An ad tried to convince me that, "It's not your shoes. It's not your car. It's not your music. It's your watch that tells most about who you are."
I hope that isn't true. If it is, my watch says some rather uncomplimentary things about me. Since it doesn't have a a brand name, it says I am frugal. No-- make that "cheap." I probably paid about $10 for it. It has rather large numbers on the face, meaning that my vision probably isn't too good. It runs a little slow, just like me and it isn't too accurate. I confess to that too. The watch ad would like me to spend two or three hundred dollars to improve my image.
But just suppose I spent the money, strapped the watch onto my wrist, and presented myself to the world. According to the watch merchants, the watch would tell people that I am successful, assertive, smart, wealthy and modern. Maybe even good looking. But I cringe. Would that really be me? What would happen when I took the watch off at night? Would I revert to my former self? Like Cinderella, would my horses turn to mice again and my carriage to a pumpkin?
Rosemary Cobham wrote some years ago for the Christian Science Monitor, "when I was a very little girl, an old wise friend said to me, 'Always be yourself, never imitate. God made the elephants, but he made the rabbits, too.'" Good point. Watch or no watch, I don't think I could be comfortable projecting an image that wasn't really me.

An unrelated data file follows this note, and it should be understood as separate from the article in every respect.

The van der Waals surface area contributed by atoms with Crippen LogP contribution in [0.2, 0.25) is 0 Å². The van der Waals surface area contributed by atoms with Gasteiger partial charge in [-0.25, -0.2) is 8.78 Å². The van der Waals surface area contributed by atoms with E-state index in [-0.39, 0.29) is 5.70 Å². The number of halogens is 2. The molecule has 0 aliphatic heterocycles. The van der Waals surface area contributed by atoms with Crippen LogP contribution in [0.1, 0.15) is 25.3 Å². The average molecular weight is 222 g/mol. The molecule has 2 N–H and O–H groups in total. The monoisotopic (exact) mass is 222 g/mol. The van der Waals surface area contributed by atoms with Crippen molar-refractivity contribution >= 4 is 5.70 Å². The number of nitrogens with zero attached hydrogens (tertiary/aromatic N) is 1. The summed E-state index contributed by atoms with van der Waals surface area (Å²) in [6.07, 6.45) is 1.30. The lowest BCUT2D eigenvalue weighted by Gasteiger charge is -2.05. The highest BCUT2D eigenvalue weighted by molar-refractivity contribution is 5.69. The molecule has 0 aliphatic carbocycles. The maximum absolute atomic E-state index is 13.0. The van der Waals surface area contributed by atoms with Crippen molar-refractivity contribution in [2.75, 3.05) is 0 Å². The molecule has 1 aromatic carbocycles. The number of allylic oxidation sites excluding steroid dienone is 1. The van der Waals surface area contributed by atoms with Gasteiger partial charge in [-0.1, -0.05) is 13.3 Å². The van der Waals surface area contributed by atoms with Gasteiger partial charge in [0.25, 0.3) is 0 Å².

There is a story about an old rabbi who worried that when he died and tried to enter heaven, the question would be asked why he was not like Abraham or Jacob or Moses. Then, in a dream, his fear came true. But when he stood at heaven's gates, the question asked was, "Why were you not like you?"
It takes considerable courage to be yourself in a world which strives so hard to make you somebody you are not. It's easy to succumb to the pressures of our make-believe world. But then, holding up a mask can be such an exhausting enterprise. So I think I'll keep my cheap watch, thank you, and ask the world to accept me as I am. And then, if the battery goes dead, maybe you could be so good as to give me the correct time.
Wilbur Rees is currently Pastor Emeritus at Shalom United Church of Christ in Richland.
Wilbur calls himself a “survivor.” Having weathered the first two and a half decades of a tumultuous life, he went on to complete his education and serve as pastor in four states. He has written numerous article for religious publications and, in addition to this book, is the author of “Three Dollars Worth of God”. He is now retired and lives with his wife in Washington State.